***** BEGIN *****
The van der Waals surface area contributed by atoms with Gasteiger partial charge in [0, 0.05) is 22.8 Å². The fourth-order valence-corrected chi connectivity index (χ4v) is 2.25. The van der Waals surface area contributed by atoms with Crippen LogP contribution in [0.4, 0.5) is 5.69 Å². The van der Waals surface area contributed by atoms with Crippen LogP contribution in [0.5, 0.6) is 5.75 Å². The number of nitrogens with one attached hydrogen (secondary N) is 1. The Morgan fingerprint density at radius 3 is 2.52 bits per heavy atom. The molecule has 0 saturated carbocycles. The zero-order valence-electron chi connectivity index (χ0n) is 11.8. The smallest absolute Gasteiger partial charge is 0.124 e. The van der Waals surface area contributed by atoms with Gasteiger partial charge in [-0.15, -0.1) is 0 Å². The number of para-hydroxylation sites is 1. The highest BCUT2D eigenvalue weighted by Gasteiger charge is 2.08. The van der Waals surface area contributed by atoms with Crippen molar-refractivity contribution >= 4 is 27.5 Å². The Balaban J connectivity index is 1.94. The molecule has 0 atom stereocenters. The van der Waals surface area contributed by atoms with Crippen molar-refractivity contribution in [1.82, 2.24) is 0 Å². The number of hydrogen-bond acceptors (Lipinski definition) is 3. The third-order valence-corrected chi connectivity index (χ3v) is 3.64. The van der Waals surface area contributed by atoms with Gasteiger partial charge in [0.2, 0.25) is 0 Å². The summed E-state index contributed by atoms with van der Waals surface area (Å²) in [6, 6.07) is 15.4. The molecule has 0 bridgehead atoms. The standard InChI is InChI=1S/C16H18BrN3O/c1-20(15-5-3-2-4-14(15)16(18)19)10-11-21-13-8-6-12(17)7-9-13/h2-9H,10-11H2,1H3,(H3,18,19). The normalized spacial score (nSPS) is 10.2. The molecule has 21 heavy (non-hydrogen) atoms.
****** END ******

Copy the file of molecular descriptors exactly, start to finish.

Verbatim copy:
The van der Waals surface area contributed by atoms with Gasteiger partial charge in [0, 0.05) is 22.8 Å². The fourth-order valence-corrected chi connectivity index (χ4v) is 2.25. The van der Waals surface area contributed by atoms with Crippen LogP contribution in [0.4, 0.5) is 5.69 Å². The van der Waals surface area contributed by atoms with Crippen LogP contribution in [0.5, 0.6) is 5.75 Å². The number of nitrogens with one attached hydrogen (secondary N) is 1. The Morgan fingerprint density at radius 3 is 2.52 bits per heavy atom. The molecule has 0 saturated carbocycles. The zero-order valence-electron chi connectivity index (χ0n) is 11.8. The smallest absolute Gasteiger partial charge is 0.124 e. The van der Waals surface area contributed by atoms with Gasteiger partial charge in [-0.15, -0.1) is 0 Å². The number of para-hydroxylation sites is 1. The highest BCUT2D eigenvalue weighted by Gasteiger charge is 2.08. The van der Waals surface area contributed by atoms with Crippen molar-refractivity contribution >= 4 is 27.5 Å². The Balaban J connectivity index is 1.94. The molecule has 0 atom stereocenters. The van der Waals surface area contributed by atoms with Crippen molar-refractivity contribution in [1.82, 2.24) is 0 Å². The number of hydrogen-bond acceptors (Lipinski definition) is 3. The third-order valence-corrected chi connectivity index (χ3v) is 3.64. The van der Waals surface area contributed by atoms with Gasteiger partial charge in [0.2, 0.25) is 0 Å². The summed E-state index contributed by atoms with van der Waals surface area (Å²) in [6, 6.07) is 15.4. The molecule has 0 bridgehead atoms. The standard InChI is InChI=1S/C16H18BrN3O/c1-20(15-5-3-2-4-14(15)16(18)19)10-11-21-13-8-6-12(17)7-9-13/h2-9H,10-11H2,1H3,(H3,18,19). The normalized spacial score (nSPS) is 10.2. The molecule has 21 heavy (non-hydrogen) atoms.